11:43 IB: So in the usual setting of doing usability studies that are very moderated, we do record them for the sake of analysis and sometimes we also make little compilations of those. But in the informal setting, we don’t do that because it can be a lot more interrupting and intrusive if – for of course the team doing the interviews, but also for the people walking by and having this relaxed conversation with you. Yeah. So it stays more casual.
12:09 PK: Yeah, exactly. Unlike this podcast with microphones and stuff…
You said that UX research helps to get the insights throughout the whole company. Not only your team or one team but the other team in the marketing and development, et cetera. What do you do to achieve that? Do you set things up or …?
12:42 IB: So it starts with having people present at the field work. That’s one of the most important things I think because you can present insights and you can present reports. But they will never convey empathy as much as it does to really observe your users. So we just try to create like a ripple in the water that, “Oh, when is the next user test? When are we going to do that?” And also we have – since I think a year, we have more of a formal onboarding session for new Funda people and part of that onboarding session is also to join the next UX research session we have.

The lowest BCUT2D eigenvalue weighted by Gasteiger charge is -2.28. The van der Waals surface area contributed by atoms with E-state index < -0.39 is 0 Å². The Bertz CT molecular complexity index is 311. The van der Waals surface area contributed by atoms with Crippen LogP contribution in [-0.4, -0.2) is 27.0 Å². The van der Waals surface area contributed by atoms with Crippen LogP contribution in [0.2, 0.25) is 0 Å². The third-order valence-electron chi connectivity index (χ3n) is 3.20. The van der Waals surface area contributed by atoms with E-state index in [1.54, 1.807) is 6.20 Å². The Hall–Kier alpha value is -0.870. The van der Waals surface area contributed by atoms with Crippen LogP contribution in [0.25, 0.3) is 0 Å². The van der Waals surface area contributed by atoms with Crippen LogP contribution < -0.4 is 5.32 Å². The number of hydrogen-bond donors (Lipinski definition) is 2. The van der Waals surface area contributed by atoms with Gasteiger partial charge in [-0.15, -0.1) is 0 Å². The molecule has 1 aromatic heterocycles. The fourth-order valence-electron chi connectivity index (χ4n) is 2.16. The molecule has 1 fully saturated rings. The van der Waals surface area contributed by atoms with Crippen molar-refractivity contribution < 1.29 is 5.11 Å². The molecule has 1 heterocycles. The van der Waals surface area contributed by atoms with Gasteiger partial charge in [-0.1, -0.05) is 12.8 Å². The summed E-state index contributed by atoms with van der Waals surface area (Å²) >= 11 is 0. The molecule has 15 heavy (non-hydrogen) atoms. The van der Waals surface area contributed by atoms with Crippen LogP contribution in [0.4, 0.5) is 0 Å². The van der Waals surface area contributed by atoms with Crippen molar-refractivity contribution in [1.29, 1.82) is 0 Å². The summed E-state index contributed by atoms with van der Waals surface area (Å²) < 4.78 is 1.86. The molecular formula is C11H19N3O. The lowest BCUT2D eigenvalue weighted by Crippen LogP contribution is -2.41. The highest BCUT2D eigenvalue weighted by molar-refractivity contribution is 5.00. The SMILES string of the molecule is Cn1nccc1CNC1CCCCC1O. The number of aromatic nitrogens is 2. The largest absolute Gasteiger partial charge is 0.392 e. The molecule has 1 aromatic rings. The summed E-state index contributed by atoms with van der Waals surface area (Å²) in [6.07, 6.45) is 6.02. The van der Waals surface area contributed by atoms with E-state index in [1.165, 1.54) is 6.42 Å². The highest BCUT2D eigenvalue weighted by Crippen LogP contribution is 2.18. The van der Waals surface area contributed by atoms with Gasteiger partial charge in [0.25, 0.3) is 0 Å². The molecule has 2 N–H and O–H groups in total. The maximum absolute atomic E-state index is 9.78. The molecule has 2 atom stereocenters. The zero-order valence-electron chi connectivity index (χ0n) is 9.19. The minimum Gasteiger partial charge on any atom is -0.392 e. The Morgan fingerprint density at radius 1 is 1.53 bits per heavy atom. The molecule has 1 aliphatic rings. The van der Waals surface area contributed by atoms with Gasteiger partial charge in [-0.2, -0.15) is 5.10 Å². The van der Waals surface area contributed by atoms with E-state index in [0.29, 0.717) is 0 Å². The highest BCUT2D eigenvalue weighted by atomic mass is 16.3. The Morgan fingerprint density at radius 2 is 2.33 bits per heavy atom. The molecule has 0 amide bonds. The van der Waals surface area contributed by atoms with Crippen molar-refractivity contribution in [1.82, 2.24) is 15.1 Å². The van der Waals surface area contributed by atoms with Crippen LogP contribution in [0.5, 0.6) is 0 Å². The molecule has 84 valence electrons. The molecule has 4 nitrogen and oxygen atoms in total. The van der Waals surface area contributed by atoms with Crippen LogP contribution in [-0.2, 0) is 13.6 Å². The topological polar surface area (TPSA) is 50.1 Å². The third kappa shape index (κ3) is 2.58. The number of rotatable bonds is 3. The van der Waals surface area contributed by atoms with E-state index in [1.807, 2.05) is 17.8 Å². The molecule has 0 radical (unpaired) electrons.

So we invite all new Funda people to our next session and I think then you kind of already have people understand what you’re doing and why it’s important in the next time. Then you present results and they know where you got them from and how it works and they’re really more interested. So it’s also about teaching and …
13:43 PK: I think that’s a super cool thing to get people joined in the first month or so on the UX research. They then have a better understanding of what they can ask you as well if they need information.